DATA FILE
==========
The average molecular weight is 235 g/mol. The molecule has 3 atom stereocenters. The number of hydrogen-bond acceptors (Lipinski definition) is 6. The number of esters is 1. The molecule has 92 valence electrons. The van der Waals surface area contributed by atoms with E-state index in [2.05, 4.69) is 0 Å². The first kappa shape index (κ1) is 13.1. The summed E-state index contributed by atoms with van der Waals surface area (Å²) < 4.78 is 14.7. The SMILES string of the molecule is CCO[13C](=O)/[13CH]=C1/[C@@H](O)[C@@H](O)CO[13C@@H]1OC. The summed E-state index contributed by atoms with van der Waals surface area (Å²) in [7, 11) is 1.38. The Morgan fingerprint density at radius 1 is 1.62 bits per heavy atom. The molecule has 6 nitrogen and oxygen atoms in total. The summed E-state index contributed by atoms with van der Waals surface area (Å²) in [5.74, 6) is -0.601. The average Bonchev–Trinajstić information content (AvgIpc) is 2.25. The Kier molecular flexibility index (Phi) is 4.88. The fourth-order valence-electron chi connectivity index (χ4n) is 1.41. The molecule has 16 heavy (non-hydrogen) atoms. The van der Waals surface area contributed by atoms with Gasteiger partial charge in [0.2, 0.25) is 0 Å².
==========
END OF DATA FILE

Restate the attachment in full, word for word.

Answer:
The average molecular weight is 235 g/mol. The molecule has 3 atom stereocenters. The number of hydrogen-bond acceptors (Lipinski definition) is 6. The number of esters is 1. The molecule has 92 valence electrons. The van der Waals surface area contributed by atoms with E-state index in [2.05, 4.69) is 0 Å². The first kappa shape index (κ1) is 13.1. The summed E-state index contributed by atoms with van der Waals surface area (Å²) < 4.78 is 14.7. The SMILES string of the molecule is CCO[13C](=O)/[13CH]=C1/[C@@H](O)[C@@H](O)CO[13C@@H]1OC. The summed E-state index contributed by atoms with van der Waals surface area (Å²) in [7, 11) is 1.38. The Morgan fingerprint density at radius 1 is 1.62 bits per heavy atom. The molecule has 6 nitrogen and oxygen atoms in total. The summed E-state index contributed by atoms with van der Waals surface area (Å²) in [5.74, 6) is -0.601. The average Bonchev–Trinajstić information content (AvgIpc) is 2.25. The Kier molecular flexibility index (Phi) is 4.88. The fourth-order valence-electron chi connectivity index (χ4n) is 1.41. The molecule has 16 heavy (non-hydrogen) atoms. The van der Waals surface area contributed by atoms with Gasteiger partial charge in [0.2, 0.25) is 0 Å².